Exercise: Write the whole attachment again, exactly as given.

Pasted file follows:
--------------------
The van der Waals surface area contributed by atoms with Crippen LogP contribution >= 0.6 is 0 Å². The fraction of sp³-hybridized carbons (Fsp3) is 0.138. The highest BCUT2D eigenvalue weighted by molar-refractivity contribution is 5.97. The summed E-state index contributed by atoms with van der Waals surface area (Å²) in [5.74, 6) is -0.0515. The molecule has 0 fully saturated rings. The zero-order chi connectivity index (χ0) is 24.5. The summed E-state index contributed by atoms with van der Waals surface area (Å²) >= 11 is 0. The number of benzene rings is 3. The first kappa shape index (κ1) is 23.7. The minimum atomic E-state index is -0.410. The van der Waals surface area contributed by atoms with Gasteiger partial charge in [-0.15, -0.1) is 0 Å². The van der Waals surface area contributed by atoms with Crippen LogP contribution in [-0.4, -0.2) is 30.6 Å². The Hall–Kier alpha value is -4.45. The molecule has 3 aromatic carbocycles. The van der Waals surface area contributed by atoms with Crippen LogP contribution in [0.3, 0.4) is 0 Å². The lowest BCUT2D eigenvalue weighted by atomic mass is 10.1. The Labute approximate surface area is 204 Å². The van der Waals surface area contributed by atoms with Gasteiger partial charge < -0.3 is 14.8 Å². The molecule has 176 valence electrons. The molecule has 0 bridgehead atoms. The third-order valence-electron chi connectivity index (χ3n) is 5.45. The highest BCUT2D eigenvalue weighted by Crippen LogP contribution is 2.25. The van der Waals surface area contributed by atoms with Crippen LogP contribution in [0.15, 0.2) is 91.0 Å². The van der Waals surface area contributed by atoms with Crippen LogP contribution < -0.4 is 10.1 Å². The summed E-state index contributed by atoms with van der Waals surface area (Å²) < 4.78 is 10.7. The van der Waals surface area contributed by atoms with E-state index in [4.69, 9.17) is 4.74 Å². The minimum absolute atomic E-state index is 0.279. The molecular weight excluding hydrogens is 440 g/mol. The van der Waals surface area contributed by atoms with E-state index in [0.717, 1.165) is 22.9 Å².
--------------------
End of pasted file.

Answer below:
The van der Waals surface area contributed by atoms with Crippen LogP contribution >= 0.6 is 0 Å². The fraction of sp³-hybridized carbons (Fsp3) is 0.138. The highest BCUT2D eigenvalue weighted by molar-refractivity contribution is 5.97. The summed E-state index contributed by atoms with van der Waals surface area (Å²) in [5.74, 6) is -0.0515. The molecule has 0 fully saturated rings. The zero-order chi connectivity index (χ0) is 24.5. The summed E-state index contributed by atoms with van der Waals surface area (Å²) >= 11 is 0. The number of benzene rings is 3. The first kappa shape index (κ1) is 23.7. The minimum atomic E-state index is -0.410. The van der Waals surface area contributed by atoms with Gasteiger partial charge in [-0.15, -0.1) is 0 Å². The van der Waals surface area contributed by atoms with Crippen LogP contribution in [-0.4, -0.2) is 30.6 Å². The Hall–Kier alpha value is -4.45. The molecule has 3 aromatic carbocycles. The van der Waals surface area contributed by atoms with Crippen LogP contribution in [0.3, 0.4) is 0 Å². The lowest BCUT2D eigenvalue weighted by atomic mass is 10.1. The Labute approximate surface area is 204 Å². The van der Waals surface area contributed by atoms with Gasteiger partial charge < -0.3 is 14.8 Å². The molecule has 176 valence electrons. The molecule has 0 bridgehead atoms. The third-order valence-electron chi connectivity index (χ3n) is 5.45. The highest BCUT2D eigenvalue weighted by Crippen LogP contribution is 2.25. The van der Waals surface area contributed by atoms with Crippen LogP contribution in [0.15, 0.2) is 91.0 Å². The van der Waals surface area contributed by atoms with Crippen LogP contribution < -0.4 is 10.1 Å². The summed E-state index contributed by atoms with van der Waals surface area (Å²) < 4.78 is 10.7. The van der Waals surface area contributed by atoms with E-state index in [4.69, 9.17) is 4.74 Å². The minimum absolute atomic E-state index is 0.279. The molecular weight excluding hydrogens is 440 g/mol. The van der Waals surface area contributed by atoms with E-state index in [0.717, 1.165) is 22.9 Å².